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Friday, July 11, 2014 |  Madison, WI: 63.0° F  Fair
The Daily

MOVIES

Ted brings a stuffed toy to life

Ted is the first live-action feature film by Seth MacFarlane (Family Guy): the misadventures of a miraculous, talking teddy bear and his human, 35-year-old best friend forever (Mark Wahlberg). The cast is fine; the script is teasingly self-referential and packed with MacFarlane's gleefully coarse wit; and the digitally animated Ted is a visually flawless creation. >More
 Brave explores the struggle between mothers and daughters

At first glance, it looked like Pixar's Brave was going to be another one of those animated tales of frustrated outcasts who just wanna be accepted for who they are. But directors Mark Andrews, Brenda Chapman and Steve Purcell pirouette back from that precipice to discover something considerably richer. >More
 Seeking a Friend for the End of the World has a novel take on the apocalypse

When it comes to the end of the world, Hollywood movies have heightened our expectations for an apocalypse full of surround sound and digital fury. But what of the doomsday that's merely a date on the calendar, something that spurs humans to finally tackle their bucket lists or reveal their true selves? >More
 Hair-metal musical: Rock of Ages head-bangs with style

We've seen the emphatic return of so many 1980s pop-culture touchstones, from tinny synthesizers to white sunglasses. But there's one Reagan-era institution young revivalists haven't really embraced: hair metal. There's a reason for that. It's terrible. >More
 Peace, Love, & Misunderstanding closes the generation gap

In Peace, Love, & Misunderstanding, Jane Fonda isn't seen sitting on a North Vietnamese anti-aircraft gun. But her performance as a war-protesting hippie still might give hives to Silent Majority types with long memories. Politics isn't really the Fonda character's main focus, though. >More
 Ridley Scott's Prometheus ponders big questions

Director Ridley Scott has played coy about whether his new science-fiction tale, Prometheus, is a prequel of sorts to his landmark 1979 horror-in-space film Alien. Stop reading now if you'd consider such information a spoiler. >More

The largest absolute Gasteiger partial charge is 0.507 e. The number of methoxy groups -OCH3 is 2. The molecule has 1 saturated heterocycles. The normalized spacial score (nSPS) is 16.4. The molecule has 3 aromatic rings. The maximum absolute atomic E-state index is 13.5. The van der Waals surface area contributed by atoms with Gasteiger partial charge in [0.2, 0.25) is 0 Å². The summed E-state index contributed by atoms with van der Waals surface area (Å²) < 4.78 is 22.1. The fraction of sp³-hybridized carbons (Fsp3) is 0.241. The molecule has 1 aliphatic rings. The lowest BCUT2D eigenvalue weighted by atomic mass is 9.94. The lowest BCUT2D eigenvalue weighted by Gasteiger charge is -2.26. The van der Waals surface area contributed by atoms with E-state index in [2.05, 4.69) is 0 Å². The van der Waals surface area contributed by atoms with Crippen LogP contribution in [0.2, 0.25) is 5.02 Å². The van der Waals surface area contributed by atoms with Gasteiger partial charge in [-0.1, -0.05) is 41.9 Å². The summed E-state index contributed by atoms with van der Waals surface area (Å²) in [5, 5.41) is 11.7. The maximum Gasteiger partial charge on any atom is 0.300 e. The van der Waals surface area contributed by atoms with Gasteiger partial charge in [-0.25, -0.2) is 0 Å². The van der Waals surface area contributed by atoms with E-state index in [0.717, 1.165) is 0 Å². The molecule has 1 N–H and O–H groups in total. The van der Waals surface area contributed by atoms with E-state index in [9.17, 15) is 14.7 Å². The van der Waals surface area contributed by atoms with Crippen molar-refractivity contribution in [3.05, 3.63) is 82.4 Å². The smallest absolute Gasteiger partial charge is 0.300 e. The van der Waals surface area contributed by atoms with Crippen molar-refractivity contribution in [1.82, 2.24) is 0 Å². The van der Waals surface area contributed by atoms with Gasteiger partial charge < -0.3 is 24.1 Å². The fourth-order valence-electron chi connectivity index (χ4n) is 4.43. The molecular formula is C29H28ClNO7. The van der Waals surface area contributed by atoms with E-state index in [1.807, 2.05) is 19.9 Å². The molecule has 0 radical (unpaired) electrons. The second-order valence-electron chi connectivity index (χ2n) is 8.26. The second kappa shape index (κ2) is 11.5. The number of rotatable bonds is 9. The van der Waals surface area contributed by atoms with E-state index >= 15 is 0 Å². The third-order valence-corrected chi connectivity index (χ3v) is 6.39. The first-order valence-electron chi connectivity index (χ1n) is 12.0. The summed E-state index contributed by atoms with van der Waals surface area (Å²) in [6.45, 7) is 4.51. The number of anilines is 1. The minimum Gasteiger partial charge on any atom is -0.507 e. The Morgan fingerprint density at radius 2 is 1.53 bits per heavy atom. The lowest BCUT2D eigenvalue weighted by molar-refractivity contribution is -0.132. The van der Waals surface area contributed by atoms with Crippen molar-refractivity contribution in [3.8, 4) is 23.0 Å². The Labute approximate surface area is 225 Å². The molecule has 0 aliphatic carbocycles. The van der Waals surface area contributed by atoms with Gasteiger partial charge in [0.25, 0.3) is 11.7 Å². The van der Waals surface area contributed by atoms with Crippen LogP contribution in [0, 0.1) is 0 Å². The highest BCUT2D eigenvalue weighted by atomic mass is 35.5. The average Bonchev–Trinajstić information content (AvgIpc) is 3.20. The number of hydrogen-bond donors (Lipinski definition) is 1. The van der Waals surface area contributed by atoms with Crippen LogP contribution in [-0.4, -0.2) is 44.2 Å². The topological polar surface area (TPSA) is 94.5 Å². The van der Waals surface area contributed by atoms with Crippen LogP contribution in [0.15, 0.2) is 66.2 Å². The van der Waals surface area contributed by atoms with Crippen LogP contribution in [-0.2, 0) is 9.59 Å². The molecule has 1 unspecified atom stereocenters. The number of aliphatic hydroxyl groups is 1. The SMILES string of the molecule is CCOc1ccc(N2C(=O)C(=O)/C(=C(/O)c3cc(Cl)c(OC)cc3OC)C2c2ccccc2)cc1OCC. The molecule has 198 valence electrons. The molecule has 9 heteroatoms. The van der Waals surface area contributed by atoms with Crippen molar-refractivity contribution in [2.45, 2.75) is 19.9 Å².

The Island President fights to save his country

At the very end, with a title, the documentary The Island President conveys what is probably the most important piece of information: The island president isn't the island president anymore. Mohamad Nasheed led the Maldives from 2008 until earlier this year, when he left office under disputed circumstances. >More
 Snow White and the Huntsman mines folklore's elemental urges

The hunger for fairy tales never wanes, but appetites refine. Snow White and the Huntsman -- ambitious, brutish, ruthlessly unromantic -- has the right idea casting its heroine as a Joan of Arc-type crusader. Its evil queen is a dissertation, albeit first draft, on beauty as the most direct path to power for the disenfranchised female. >More
 The Kid With a Bike is a sad story about foster care

I'm really moved by the work of first-time film actor Thomas Doret in The Kid With a Bike. He plays Cyril, a Belgian boy of about 11. Cyril lives with a lot of hurt, but he doesn't dare let on. Instead, he gets angry. He broods. He flinches violently when anyone gives him a comforting touch. >More
 A workplace romance unfolds in Delicacy

Watching the French romance Delicacy, I thought of the Seinfeld episode in which Jerry can't follow a movie plot. Who's that guy? What just happened? There's a randomness to Delicacy that reminds me of irksome American indie comedies like Gigantic and The Good Heart, which ask us to laugh when characters drolly act in ways that don't resemble actual human behavior. That makes me antsy, and I was ready to give up on Delicacy. But I was smiling by the time it was over. >More
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